Of the melon and cucumber there are both bitter and sweet varieties.
High, the surface divided into numerous furrows like the ribs of a melon, with projecting angles, which are set with a regular series of stellated spines - each bundle consisting of about five larger spines, accompanied by smaller but sharp bristles - and the tip of the plant being surmounted by a cylindrical crown 3 to 5 in.
Section of a Melon leaf, perpendicular to the surface.
Kharlunza, a melon), the shell of a gourd or pumpkin made into a vessel for holding liquids; also a vessel of similar shape made of other materials.
There were exotic cheeses, a crusty baguette, hard salami and melon wrapped in prosciutto.
The outskirts are occupied by melon gardens, vineyards and mulberry plantations.
The principal of these are the vinery, peach house, cucumber and melon house and orchard house.
The best-known fruits, besides dates and grapes, are figs, sycamore-figs and pomegranates, apricots and peaches, oranges and citrons, lemons and limes, bananas, which are believed to be of the fruits of Paradise (being always in season), different kinds of melons (including some of aromatic flavour, and the refreshing water-melon), mulberries, Indian figs or prickly pears, the fruit of the lotus and olives.
Orange liqueur flamed chocolate fondue is served with strawberries, apples, melon, banana, pineapple, pound cake, and marshmallows.
The frame ground, including melon and pine pits, should occupy some well-sheltered spot in the slips, or on one side of the garden, and adjoining to this may be found a suitable site for the compost ground, in which the various kinds of soils are kept in store, and in which also composts may be prepared.
Cucumber and melon plants and vines reared from eyes are sometimes started in this way, both for the reason above mentioned and because it prevents the curling of the roots apt to take place in plants raised in pots.
The basbab or calabash tree, known in the eastern Sudan as the tebeldi and locally Homr, is fairly common and being naturally hollow the trees collect water, which the natives regularly tap. Another common source of water supply is a small kind of water melon which grows wild and is also cultivated.
Among cultivated fruits are the following: - Mango (Mangifera indica), plantain (Musa paradisiaca), pine-apple (Ananassa sativa), pomegranate (Punica Granatum), guava (Psidium pomiferum and P. pyriferum), tamarind (Tamarindus indica), jack (Artocarpus integrifolia), custard-apple (Anona squamosa), papaw (Carica Papaya), shaddock (Citrus decumana), and several varieties of fig, melon, orange, lime and citron.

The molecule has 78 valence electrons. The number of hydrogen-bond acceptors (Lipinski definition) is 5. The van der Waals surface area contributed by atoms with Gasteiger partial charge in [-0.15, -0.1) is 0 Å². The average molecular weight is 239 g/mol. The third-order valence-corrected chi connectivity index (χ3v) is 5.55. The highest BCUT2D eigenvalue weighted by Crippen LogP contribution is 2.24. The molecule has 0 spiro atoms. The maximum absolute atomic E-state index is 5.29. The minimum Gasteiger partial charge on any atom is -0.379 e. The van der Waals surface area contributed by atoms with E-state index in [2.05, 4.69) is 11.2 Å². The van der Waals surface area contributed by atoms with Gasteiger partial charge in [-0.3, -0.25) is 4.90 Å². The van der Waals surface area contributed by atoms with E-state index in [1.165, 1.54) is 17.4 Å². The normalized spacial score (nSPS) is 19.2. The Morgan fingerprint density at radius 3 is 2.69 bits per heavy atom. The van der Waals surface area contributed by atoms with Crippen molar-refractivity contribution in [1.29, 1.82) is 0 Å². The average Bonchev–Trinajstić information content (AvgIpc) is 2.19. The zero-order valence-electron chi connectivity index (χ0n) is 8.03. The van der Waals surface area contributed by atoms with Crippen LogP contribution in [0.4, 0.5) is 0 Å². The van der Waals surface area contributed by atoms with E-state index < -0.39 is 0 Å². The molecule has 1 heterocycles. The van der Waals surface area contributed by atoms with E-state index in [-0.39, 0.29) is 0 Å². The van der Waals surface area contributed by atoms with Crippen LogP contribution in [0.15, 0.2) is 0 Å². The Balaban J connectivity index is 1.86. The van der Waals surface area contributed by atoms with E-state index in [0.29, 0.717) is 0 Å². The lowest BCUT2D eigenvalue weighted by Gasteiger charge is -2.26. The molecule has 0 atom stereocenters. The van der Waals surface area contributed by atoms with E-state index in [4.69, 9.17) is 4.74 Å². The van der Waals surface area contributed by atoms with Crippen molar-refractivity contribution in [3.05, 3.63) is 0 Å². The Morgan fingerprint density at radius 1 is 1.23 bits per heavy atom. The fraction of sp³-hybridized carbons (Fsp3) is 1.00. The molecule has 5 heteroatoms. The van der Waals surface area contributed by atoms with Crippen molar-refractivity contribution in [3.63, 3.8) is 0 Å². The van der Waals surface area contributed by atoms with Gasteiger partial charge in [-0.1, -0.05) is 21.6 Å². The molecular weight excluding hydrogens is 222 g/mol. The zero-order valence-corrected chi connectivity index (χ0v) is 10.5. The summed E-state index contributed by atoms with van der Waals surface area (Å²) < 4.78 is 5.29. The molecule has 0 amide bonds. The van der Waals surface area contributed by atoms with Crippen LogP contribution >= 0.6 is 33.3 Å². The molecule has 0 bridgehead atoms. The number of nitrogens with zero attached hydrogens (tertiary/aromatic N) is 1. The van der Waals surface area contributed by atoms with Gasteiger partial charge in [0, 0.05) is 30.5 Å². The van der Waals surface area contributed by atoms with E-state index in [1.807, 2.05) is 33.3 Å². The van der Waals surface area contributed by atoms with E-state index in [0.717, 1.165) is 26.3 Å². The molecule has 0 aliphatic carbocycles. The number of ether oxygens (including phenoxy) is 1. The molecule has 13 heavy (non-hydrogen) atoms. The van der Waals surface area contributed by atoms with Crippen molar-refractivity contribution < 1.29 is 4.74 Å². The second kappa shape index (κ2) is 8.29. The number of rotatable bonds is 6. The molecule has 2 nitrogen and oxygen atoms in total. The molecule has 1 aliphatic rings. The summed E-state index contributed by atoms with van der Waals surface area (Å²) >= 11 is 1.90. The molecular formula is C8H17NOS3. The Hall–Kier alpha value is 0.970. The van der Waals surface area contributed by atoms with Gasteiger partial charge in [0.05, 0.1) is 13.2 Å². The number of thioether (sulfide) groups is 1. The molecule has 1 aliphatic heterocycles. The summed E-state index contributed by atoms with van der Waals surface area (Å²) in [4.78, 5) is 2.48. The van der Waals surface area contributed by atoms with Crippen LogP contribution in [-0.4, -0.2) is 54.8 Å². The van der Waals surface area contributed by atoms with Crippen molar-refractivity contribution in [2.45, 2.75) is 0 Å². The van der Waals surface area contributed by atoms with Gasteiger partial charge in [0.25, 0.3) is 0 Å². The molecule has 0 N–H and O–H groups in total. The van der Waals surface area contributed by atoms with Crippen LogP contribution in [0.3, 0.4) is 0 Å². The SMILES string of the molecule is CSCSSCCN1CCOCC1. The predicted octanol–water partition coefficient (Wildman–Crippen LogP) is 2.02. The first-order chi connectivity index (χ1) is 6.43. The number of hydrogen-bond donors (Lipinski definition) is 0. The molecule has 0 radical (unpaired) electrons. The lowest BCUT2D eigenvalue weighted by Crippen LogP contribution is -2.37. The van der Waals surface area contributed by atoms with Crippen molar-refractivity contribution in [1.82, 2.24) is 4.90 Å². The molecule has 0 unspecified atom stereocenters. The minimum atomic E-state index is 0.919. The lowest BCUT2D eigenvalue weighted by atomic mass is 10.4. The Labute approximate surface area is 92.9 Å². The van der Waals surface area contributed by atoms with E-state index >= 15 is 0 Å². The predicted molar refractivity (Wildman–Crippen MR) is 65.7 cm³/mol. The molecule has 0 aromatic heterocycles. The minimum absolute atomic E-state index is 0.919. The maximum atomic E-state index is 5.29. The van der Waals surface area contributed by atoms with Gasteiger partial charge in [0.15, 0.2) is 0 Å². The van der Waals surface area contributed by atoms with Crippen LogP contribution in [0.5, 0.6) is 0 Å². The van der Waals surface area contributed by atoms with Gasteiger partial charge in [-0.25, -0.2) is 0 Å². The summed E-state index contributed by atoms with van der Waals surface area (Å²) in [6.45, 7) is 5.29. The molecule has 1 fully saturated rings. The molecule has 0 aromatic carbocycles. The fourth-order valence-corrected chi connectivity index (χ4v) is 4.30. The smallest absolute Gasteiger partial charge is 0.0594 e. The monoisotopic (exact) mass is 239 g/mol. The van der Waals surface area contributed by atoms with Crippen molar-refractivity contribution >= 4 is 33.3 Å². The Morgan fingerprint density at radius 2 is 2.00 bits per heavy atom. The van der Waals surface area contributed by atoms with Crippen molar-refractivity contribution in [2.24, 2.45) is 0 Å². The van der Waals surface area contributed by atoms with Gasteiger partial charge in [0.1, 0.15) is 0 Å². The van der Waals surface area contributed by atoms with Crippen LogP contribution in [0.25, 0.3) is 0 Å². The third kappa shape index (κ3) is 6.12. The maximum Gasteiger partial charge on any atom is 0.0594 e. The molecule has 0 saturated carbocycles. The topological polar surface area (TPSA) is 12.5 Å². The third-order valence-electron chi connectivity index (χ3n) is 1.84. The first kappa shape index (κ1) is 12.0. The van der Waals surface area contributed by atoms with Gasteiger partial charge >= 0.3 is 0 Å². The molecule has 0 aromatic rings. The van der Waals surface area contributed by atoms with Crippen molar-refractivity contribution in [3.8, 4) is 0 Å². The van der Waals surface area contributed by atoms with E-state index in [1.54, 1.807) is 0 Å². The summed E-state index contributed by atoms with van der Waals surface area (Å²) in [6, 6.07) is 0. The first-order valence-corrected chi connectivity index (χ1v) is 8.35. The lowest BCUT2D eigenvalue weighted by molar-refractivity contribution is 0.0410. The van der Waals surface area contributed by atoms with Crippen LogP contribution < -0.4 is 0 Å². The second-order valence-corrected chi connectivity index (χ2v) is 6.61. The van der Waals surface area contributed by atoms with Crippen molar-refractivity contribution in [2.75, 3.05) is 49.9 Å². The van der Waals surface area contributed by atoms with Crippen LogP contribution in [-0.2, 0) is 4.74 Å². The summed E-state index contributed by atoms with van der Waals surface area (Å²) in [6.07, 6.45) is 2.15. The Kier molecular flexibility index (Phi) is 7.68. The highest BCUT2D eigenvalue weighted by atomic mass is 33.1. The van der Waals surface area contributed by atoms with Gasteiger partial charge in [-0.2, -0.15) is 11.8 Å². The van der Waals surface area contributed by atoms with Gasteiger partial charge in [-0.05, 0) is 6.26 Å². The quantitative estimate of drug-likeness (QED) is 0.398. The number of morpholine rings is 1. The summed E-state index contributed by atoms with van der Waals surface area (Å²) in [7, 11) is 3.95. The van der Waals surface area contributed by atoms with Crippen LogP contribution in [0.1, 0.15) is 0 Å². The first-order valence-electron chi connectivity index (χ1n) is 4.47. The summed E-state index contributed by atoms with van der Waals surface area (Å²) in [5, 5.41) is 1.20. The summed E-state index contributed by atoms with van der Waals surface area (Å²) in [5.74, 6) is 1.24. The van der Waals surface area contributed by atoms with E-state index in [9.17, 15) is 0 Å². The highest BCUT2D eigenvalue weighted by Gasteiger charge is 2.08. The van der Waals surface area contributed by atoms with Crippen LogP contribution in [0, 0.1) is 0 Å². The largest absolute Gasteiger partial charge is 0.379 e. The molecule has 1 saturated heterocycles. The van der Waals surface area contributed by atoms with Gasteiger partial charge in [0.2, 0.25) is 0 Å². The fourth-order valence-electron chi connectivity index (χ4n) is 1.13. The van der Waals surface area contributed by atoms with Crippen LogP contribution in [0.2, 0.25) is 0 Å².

Considerable attention is also given to fruit cultivation in these subtropical provinces, where the orange, lemon, fig, melon, pineapple and banana are produced with much success.
Above sea-level), chestnut, apricot, apple, pear, plum, cherry, melon, tea (on the coast between SukhumKaleh and Batum), maize (yielding the staple food of the inhabitants), wheat (up to 6000 ft.), potatoes, peas, currants, cotton, rice, colza and tobacco.
Another palm of much economic importance in Colombia is the "tagua" (Phytelephas macrocarpa),which grows abundantly in the valleys of the Magdalena, Atrato and Patia, and produces a large melon-shaped fruit in which are found the extremely hard, fine-grained nuts or seeds known in the commercial world as vegetable ivory.
Beyond the Chakhansur limits, southward or up to the Helmund, there is probably no cultivation save that obtained on the river bank, and ordinarily illustrated by patches of wheat and barley with melon beds.
In diameter, which lift the water to a trough at the top of the dam, whence it is distributed among the gardens and melon patches, rice, cotton, tobacco, liquorice and durra fields, between the immediate bed of the river and the rocky banks which shut it out from the desert.
The Cacti may be described in general terms as plants having a woody axis, overlaid with thick masses of cellular tissue forming the fleshy stems. These are extremely various in character and form, being globose, cylindrical, columnar or flattened into leafy expansions or thick joint-like divisions, the surface being either ribbed like a melon, or developed into nipple-like protuberances, or variously angular, but in the greater number of the species furnished copiously with tufts of horny spines, some of which are exceedingly keen and powerful.
MELocACTus, the genus of melon-thistle or Turk's-cap cactuses, contains, according to a recent estimate, about 90 species, which inhabit chiefly the West Indies, Mexico and Brazil, a few extending into New Granada.